In a rare or even unprecedented move, a bond issuer has sued an investor in the bonds to head off legal action by the money manager.
PPM America Inc., Chicago, a unit of Prudential Corp. PLC, London, had threatened legal action to prevent Texas-New Mexico Power Co., Fort Worth, Texas, from calling part of a bond issue. Several institutional investors are supporting PPM's effort to block the redemption, calling it a breach of the indenture.
"We had a telephone conversation with them in which they clearly threatened to sue us, and it appeared unlikely they'd be satisfied with any information we'd give them," said Michael Blanchard, Texas-New Mexico general counsel and corporate secretary. "If we waited to sue, we'd thought we'd only be prolonging a resolution. It was our view PPM was going to sue anyway."
PPM as been active in asserting bondholder rights. Led by F. John Stark III - senior vice president, counsel and portfolio manager of the special investments portfolio - PPM has sued other bond issuers in recent years, including Marriott Corp. and GPA Group.
In the Texas-New Mexico dispute, PPM contends the redemption is a breach of the bond indenture and seeks to prevent the utility from carrying it out.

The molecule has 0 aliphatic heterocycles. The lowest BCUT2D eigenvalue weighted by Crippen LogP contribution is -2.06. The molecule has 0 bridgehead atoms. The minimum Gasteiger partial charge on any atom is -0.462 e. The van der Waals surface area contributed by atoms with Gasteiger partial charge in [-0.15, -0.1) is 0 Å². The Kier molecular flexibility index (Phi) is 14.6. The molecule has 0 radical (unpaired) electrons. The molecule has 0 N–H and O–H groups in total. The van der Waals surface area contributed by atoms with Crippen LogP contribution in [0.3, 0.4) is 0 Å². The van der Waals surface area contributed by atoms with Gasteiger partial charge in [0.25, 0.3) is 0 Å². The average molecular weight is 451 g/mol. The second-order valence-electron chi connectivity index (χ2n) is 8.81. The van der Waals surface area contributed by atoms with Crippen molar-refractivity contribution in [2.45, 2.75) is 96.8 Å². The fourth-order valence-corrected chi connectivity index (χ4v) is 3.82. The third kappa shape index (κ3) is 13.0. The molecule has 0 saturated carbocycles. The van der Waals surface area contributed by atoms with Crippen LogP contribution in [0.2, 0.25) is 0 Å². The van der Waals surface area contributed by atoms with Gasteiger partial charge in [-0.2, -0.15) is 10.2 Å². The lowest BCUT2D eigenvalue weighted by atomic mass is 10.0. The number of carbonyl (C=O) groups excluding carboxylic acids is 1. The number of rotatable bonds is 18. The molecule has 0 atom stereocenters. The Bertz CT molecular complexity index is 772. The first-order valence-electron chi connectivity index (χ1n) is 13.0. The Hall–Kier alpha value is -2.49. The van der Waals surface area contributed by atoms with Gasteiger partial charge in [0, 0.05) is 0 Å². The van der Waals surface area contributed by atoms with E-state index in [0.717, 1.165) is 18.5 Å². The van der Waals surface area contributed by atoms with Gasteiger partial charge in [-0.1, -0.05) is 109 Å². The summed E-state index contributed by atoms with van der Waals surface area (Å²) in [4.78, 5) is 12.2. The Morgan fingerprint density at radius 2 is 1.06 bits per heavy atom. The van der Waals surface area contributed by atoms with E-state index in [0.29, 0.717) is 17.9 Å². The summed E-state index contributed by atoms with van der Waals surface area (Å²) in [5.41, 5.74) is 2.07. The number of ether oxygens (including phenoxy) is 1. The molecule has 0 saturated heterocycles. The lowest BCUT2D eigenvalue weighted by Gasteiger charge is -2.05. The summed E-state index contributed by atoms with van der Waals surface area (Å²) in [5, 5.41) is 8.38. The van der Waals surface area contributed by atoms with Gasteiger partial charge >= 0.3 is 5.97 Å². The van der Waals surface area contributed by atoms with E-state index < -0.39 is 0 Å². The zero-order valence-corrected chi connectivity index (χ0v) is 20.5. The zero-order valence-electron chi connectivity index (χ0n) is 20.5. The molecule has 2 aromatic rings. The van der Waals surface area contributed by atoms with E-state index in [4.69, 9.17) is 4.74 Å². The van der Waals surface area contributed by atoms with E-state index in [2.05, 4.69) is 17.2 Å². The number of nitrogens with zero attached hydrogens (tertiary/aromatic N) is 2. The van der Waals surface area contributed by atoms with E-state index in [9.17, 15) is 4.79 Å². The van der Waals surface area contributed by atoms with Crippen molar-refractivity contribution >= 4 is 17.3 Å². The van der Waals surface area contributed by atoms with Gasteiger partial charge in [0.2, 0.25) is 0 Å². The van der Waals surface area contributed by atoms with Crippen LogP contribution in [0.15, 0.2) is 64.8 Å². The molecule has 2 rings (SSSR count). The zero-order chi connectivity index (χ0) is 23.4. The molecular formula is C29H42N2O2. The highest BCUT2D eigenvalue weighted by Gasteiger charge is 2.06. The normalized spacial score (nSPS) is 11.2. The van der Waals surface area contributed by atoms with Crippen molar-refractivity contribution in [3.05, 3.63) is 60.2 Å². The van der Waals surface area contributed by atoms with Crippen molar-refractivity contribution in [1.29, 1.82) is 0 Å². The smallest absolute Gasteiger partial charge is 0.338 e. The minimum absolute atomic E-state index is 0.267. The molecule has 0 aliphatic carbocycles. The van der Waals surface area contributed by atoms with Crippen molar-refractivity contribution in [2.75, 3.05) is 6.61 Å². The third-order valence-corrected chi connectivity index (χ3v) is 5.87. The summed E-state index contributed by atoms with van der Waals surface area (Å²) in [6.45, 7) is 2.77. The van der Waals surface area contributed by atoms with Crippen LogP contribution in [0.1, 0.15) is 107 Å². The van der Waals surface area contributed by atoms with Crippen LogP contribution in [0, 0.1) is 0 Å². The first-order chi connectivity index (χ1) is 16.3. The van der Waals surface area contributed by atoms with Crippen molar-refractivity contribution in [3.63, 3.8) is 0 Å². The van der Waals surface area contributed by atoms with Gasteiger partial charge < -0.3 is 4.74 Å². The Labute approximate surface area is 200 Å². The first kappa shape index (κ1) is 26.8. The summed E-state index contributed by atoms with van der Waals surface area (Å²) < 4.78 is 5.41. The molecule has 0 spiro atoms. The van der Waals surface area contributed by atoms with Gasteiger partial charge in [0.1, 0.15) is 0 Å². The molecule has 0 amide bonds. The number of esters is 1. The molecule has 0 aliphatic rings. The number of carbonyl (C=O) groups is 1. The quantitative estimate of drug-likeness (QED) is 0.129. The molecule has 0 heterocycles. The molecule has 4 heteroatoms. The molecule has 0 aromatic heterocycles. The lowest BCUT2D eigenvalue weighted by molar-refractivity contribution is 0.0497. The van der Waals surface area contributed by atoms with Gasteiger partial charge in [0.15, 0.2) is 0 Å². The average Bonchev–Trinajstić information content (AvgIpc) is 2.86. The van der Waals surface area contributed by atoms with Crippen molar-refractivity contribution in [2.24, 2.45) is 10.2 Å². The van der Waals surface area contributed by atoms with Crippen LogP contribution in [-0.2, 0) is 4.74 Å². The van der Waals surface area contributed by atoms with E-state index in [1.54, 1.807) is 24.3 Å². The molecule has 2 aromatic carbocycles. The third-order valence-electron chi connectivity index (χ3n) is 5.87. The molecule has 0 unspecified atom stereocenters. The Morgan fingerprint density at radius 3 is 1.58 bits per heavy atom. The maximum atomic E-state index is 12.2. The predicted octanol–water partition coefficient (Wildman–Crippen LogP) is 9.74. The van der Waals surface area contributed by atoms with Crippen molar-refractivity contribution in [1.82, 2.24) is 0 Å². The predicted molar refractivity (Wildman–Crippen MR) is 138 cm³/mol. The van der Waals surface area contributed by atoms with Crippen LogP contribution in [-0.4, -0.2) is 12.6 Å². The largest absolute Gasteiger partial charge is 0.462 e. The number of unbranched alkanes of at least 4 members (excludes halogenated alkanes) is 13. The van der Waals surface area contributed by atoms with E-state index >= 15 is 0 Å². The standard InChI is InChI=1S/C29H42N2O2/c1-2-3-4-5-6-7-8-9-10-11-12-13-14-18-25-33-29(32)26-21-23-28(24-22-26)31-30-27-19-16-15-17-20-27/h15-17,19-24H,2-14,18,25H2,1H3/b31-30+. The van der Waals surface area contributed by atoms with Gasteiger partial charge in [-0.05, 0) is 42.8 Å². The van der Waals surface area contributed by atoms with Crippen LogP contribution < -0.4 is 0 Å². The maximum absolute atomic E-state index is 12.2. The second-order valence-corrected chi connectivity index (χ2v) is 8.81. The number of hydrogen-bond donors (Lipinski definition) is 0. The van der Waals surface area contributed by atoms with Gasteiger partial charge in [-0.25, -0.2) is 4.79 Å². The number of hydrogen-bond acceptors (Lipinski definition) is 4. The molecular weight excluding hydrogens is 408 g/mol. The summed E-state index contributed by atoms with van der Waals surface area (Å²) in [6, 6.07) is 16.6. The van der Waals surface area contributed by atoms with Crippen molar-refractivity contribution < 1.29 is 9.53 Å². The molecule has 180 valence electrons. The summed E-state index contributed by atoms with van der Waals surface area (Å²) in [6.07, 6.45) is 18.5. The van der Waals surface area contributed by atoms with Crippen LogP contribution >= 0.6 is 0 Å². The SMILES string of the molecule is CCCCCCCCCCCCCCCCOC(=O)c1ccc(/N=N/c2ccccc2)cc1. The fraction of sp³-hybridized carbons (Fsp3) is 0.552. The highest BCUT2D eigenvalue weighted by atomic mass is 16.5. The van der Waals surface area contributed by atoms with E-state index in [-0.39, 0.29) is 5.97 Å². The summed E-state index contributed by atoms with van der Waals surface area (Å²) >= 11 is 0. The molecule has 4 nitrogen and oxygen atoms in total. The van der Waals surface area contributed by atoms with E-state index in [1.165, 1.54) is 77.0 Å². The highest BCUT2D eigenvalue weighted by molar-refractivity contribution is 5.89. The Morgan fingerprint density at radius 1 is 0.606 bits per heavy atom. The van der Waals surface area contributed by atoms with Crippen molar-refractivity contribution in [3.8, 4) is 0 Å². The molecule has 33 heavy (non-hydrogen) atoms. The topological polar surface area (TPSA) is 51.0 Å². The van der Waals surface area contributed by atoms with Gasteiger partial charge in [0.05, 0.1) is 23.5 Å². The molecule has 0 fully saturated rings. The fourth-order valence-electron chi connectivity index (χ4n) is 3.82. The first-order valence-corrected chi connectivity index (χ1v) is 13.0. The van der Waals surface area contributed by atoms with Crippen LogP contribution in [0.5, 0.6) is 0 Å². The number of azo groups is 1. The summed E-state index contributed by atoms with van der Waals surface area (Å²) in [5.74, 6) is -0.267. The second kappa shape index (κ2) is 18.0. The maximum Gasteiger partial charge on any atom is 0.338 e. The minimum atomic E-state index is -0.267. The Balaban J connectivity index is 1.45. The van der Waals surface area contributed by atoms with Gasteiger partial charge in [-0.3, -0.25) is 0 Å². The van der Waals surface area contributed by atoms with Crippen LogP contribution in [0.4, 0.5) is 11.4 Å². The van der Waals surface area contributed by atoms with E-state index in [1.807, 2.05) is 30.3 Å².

Strong Capital Management Inc., Menomonee Falls, Wis., and John Hancock Life Insurance Co., Boston, - two of the major bondholders of the issue - support PPM in opposing the redemption.
"I think the reason they sued us as opposed to other bondholders is because we called them" to complain, Mr. Stark said.
He said he hasn't ever heard of an issuer suing a bondholder until this dispute.
Stephen Shenkenberg, associate counsel at Strong Capital, agreed. "It's very unusual to have this kind of behavior by an issuer. It's a very interesting tactic."
Texas-New Mexico Power filed the suit in Tarrant County District Court, Fort Worth. The suit also names as a defendant Bank of America-Illinois, Dallas, the indenture trustee, which Mr. Blanchard said the company considers only a nominal defendant. He said Bank of America was involved in the suit so it could, as trustee, carry out the decision of the court in regard to the redemption.
Douglas Bishop, an attorney with the Dallas law firm of Hughes and Luce, which is representing the bank, said Bank of America hasn't decided how to proceed.
Following the filing of the suit, PPM successfully sued to have it moved to U.S. District Court in Fort Worth, arguing for a change in venue to federal court because the parties are based in different states.
Once in federal court, PPM filed a counterclaim against Texas-New Mexico seeking to have the redemption disallowed.
PPM, in its countersuit, claims the redemption announcement has caused its bonds to lose $885,000 in value. PPM manages $7.86 million of the bonds that are being called in a portfolio for Jackson National Life Insurance Co., Lansing, Mich., also a Prudential subsidiary and PPM's largest client. In all, PPM has about a $35 million position in the bond issue in its portfolio.